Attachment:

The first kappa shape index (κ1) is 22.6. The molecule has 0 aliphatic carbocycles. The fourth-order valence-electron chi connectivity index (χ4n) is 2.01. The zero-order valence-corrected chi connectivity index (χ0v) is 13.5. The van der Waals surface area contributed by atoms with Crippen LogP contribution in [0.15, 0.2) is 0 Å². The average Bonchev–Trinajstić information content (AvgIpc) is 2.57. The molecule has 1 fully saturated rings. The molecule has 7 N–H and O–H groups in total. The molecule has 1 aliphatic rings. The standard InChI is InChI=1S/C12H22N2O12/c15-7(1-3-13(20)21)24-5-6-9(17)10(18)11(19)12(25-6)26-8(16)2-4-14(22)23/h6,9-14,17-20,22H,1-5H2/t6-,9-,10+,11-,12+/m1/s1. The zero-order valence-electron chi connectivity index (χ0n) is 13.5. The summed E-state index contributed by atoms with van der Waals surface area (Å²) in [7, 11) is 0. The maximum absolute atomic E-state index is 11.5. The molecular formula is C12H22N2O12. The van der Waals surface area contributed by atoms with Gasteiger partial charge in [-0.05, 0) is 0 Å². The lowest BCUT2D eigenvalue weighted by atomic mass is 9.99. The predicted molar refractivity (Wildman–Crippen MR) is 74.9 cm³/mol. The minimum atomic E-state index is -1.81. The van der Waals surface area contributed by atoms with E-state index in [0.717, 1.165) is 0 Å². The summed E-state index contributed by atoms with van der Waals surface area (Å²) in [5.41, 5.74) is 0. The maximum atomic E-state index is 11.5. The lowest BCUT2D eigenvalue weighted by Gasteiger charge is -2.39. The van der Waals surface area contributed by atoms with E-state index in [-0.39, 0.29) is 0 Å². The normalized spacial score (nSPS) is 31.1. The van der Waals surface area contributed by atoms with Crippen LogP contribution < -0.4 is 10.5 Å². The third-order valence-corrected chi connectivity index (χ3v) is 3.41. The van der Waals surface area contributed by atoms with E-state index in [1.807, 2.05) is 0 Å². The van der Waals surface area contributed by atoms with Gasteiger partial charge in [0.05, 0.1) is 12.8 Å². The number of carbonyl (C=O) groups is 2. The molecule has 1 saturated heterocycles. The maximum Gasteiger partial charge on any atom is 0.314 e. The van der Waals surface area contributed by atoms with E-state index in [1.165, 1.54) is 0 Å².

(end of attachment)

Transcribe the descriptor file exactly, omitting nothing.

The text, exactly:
The first kappa shape index (κ1) is 22.6. The molecule has 0 aliphatic carbocycles. The fourth-order valence-electron chi connectivity index (χ4n) is 2.01. The zero-order valence-corrected chi connectivity index (χ0v) is 13.5. The van der Waals surface area contributed by atoms with Crippen LogP contribution in [0.15, 0.2) is 0 Å². The average Bonchev–Trinajstić information content (AvgIpc) is 2.57. The molecule has 1 fully saturated rings. The molecule has 7 N–H and O–H groups in total. The molecule has 1 aliphatic rings. The standard InChI is InChI=1S/C12H22N2O12/c15-7(1-3-13(20)21)24-5-6-9(17)10(18)11(19)12(25-6)26-8(16)2-4-14(22)23/h6,9-14,17-20,22H,1-5H2/t6-,9-,10+,11-,12+/m1/s1. The zero-order valence-electron chi connectivity index (χ0n) is 13.5. The summed E-state index contributed by atoms with van der Waals surface area (Å²) in [7, 11) is 0. The maximum absolute atomic E-state index is 11.5. The molecular formula is C12H22N2O12. The van der Waals surface area contributed by atoms with Gasteiger partial charge in [-0.05, 0) is 0 Å². The lowest BCUT2D eigenvalue weighted by atomic mass is 9.99. The predicted molar refractivity (Wildman–Crippen MR) is 74.9 cm³/mol. The minimum atomic E-state index is -1.81. The van der Waals surface area contributed by atoms with E-state index in [0.717, 1.165) is 0 Å². The summed E-state index contributed by atoms with van der Waals surface area (Å²) in [5.41, 5.74) is 0. The maximum atomic E-state index is 11.5. The lowest BCUT2D eigenvalue weighted by Gasteiger charge is -2.39. The van der Waals surface area contributed by atoms with E-state index in [-0.39, 0.29) is 0 Å². The normalized spacial score (nSPS) is 31.1. The van der Waals surface area contributed by atoms with Crippen LogP contribution < -0.4 is 10.5 Å². The third-order valence-corrected chi connectivity index (χ3v) is 3.41. The van der Waals surface area contributed by atoms with E-state index in [1.807, 2.05) is 0 Å². The van der Waals surface area contributed by atoms with Gasteiger partial charge in [0.05, 0.1) is 12.8 Å². The number of carbonyl (C=O) groups is 2. The molecule has 1 saturated heterocycles. The maximum Gasteiger partial charge on any atom is 0.314 e. The van der Waals surface area contributed by atoms with E-state index in [1.165, 1.54) is 0 Å².